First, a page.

In the department of Nariño in southwestern Colombia, people living in the municipalities of San Bernardo and El Tablón de Gómez as well as in the territory of the National Park Doña Juana- Cascabel and The Inga de Aponte Indigenous community no longer live in areas officially registered as hazardous.
The areas were recently declared free from the suspicion of landmines, unexploded ordnance, and other remnants of war by the Danish Refugee Council.
In a country marred by recurring violence, this is a big deal.
“Our humanitarian demining activities focus on contributing to the safe return of land to the community and contribute to the stabilization of fragile areas in Colombia. We have mainly focussed on assisting the Colombian mine action authority by conducting non-technical surveys to provide accurate information on the scope and nature of contamination, develop tailored strategies to prevent and reduce casualties and allow for a more effective allocation of humanitarian mine action resources through the prioritization of clearance needs,” says Juan Pablo Manriquez Moll, head of programme for Mine Action for the Danish Refugee Council in Colombia.
Yann Cornic, Country Director for DRC Colombia.
More than fifty years of violent conflict, the continued use of these devices, the persistence of the internal armed conflict in different regions, the dispersion of areas with suspected contamination in the national territory, and the lack of knowledge of the real extent of the problem, have limited the Colombian state's capacity to prevent new victims and to advance efficiently in the work of humanitarian demining.
Measured in numbers of victims, Colombia is one of the countries in the world that are affected the most by landmines, unexploded ordnance, and other remnants of war – second only to Afghanistan. This creates serious obstacles to durable peace and opportunities for socio-economic development in the country.
According to the national authority - Oficina del Alto Comisionado para la Paz - Colombia recorded more than 12,000 victims of explosive ordnance as of 31 August 2021, 103 of them in 2021 alone. As in most other conflicts, it is civilians that bear the brunt.
Humanitarian Disarmament and Peacebuilding (HDP) has recently been established as one of DRC’s five core sectors. The sector covers what has until now mainly been the programmatic focus of DRC’s technical unit Danish Demining Group (DDG).
Zully is one of many female deminers working in DRC. The meaningful work makes the community safer, and also means that Zully can be a breadwinner for her family and be a role model for other women.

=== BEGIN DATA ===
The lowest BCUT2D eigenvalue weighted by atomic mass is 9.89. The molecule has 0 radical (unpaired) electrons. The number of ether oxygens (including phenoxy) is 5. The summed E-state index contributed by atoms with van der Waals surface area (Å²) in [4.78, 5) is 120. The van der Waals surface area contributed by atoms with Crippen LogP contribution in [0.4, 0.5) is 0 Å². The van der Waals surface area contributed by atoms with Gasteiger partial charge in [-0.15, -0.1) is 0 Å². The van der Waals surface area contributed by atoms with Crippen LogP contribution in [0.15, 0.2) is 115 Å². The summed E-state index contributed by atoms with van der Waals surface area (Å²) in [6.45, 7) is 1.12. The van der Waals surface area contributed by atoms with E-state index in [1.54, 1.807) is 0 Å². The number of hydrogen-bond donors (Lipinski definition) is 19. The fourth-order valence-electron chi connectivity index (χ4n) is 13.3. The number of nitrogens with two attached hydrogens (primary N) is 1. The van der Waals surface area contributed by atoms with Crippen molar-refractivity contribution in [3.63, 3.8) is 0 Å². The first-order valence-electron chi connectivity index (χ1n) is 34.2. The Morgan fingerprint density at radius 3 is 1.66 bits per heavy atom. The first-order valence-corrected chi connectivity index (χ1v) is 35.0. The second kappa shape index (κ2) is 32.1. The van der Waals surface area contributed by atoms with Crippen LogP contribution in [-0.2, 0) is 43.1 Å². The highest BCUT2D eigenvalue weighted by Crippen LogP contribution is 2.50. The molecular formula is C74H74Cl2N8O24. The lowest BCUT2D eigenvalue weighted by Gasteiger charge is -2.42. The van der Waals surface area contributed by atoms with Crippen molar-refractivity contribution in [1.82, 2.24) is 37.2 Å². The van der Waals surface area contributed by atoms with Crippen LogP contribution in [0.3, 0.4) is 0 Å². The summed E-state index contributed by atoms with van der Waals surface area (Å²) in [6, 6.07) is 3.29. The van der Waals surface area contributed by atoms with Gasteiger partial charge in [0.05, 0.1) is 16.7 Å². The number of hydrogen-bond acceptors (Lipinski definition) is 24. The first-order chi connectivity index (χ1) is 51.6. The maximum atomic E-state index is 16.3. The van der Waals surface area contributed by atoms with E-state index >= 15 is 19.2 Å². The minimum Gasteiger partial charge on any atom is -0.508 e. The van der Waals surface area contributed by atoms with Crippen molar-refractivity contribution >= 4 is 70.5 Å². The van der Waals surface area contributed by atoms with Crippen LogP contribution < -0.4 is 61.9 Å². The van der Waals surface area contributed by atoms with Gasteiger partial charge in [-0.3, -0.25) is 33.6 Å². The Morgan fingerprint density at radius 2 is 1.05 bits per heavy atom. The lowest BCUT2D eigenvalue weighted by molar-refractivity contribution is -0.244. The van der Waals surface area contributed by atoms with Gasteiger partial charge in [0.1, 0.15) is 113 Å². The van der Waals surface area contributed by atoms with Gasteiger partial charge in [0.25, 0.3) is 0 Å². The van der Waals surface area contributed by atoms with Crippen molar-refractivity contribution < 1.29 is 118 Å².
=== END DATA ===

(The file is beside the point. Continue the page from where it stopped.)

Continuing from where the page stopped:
The Danish Refugee Council has been present in Colombia since 2011 with a focus on demining and supporting conflict-affected populations in the country. As of July 2021, the Danish Refugee Council has investigated two municipalities, one National Park and one Indigenous community covering 396 million m2 of Nariño department and declared them as areas free of suspected explosives.
“Humanitarian demining, in addition to being a life-saving activity, is also a way to return land and provide confidence to the community. As a result of five decades of war there is suspicion and fear of the existence of mines in various territories of the country,” says Yann Cornic, Country Director for the Danish Refugee Council in Colombia.
“Helping to confront fear and restore confidence seems to me to be essential so that these rural communities, for whom their territories are not only their home but also their livelihood, can reactivate and build socio-economic development plans.”
The declaration of the areas in the department of Nariño as free from suspicion of landmines, unexploded ordnance, and other remnants of war was marked with a ceremony including speeches by the mayor of the municipality of San Bernardo, the Secretary of Government and mayor of the municipality of Tablón de Gómez, the Governor of the Inga de Aponte Indigenous community, the Head of Mine Action Programme of DRC Colombia and the presidents of the Community Action Boards of the municipalities.
These were followed by a Mine Risk Education session, reading and signing of minutes, delivery of recognition plaques, and an artistic presentation performed by the dance group of the school where the event took place.
The DRC Mine Action programme in Colombia and all its activities in this area of the country are implemented thanks to the financial support of the U.S. Department of State PM/WRA.